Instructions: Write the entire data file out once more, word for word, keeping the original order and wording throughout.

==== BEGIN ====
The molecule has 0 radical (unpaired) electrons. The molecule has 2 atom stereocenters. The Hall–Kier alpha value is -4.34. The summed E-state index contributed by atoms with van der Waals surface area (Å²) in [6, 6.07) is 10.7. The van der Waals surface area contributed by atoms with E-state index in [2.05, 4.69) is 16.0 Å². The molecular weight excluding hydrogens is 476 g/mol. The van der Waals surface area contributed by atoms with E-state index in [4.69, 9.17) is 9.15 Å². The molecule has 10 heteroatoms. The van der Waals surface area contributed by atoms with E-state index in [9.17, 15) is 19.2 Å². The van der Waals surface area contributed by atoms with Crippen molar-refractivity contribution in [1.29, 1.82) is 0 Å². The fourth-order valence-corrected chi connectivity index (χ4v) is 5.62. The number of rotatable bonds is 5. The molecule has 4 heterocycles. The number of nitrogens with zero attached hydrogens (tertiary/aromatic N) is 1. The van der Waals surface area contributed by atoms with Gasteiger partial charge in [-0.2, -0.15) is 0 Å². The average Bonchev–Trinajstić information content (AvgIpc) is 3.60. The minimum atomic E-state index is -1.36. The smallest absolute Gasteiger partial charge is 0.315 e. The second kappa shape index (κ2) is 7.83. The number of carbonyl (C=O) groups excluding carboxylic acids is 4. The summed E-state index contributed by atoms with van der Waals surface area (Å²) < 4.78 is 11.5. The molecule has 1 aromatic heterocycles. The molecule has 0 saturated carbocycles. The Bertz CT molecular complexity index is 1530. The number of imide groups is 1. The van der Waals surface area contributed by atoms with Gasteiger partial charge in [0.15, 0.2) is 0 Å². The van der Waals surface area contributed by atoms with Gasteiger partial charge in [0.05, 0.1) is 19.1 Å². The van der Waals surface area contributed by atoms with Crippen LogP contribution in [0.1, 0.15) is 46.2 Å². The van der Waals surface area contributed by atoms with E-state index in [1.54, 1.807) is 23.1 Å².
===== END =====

The molecule has 0 radical (unpaired) electrons. The molecule has 2 atom stereocenters. The Hall–Kier alpha value is -4.34. The summed E-state index contributed by atoms with van der Waals surface area (Å²) in [6, 6.07) is 10.7. The van der Waals surface area contributed by atoms with E-state index in [2.05, 4.69) is 16.0 Å². The molecular weight excluding hydrogens is 476 g/mol. The van der Waals surface area contributed by atoms with E-state index in [4.69, 9.17) is 9.15 Å². The molecule has 10 heteroatoms. The van der Waals surface area contributed by atoms with E-state index in [9.17, 15) is 19.2 Å². The van der Waals surface area contributed by atoms with Crippen molar-refractivity contribution in [1.29, 1.82) is 0 Å². The fourth-order valence-corrected chi connectivity index (χ4v) is 5.62. The number of rotatable bonds is 5. The molecule has 4 heterocycles. The number of nitrogens with zero attached hydrogens (tertiary/aromatic N) is 1. The van der Waals surface area contributed by atoms with Gasteiger partial charge in [-0.2, -0.15) is 0 Å². The average Bonchev–Trinajstić information content (AvgIpc) is 3.60. The minimum atomic E-state index is -1.36. The smallest absolute Gasteiger partial charge is 0.315 e. The second kappa shape index (κ2) is 7.83. The number of carbonyl (C=O) groups excluding carboxylic acids is 4. The summed E-state index contributed by atoms with van der Waals surface area (Å²) < 4.78 is 11.5. The molecule has 1 aromatic heterocycles. The molecule has 0 saturated carbocycles. The Bertz CT molecular complexity index is 1530. The number of imide groups is 1. The van der Waals surface area contributed by atoms with Gasteiger partial charge in [0.15, 0.2) is 0 Å². The van der Waals surface area contributed by atoms with Gasteiger partial charge in [0.05, 0.1) is 19.1 Å². The van der Waals surface area contributed by atoms with Crippen LogP contribution in [0.1, 0.15) is 46.2 Å². The van der Waals surface area contributed by atoms with E-state index in [1.54, 1.807) is 23.1 Å².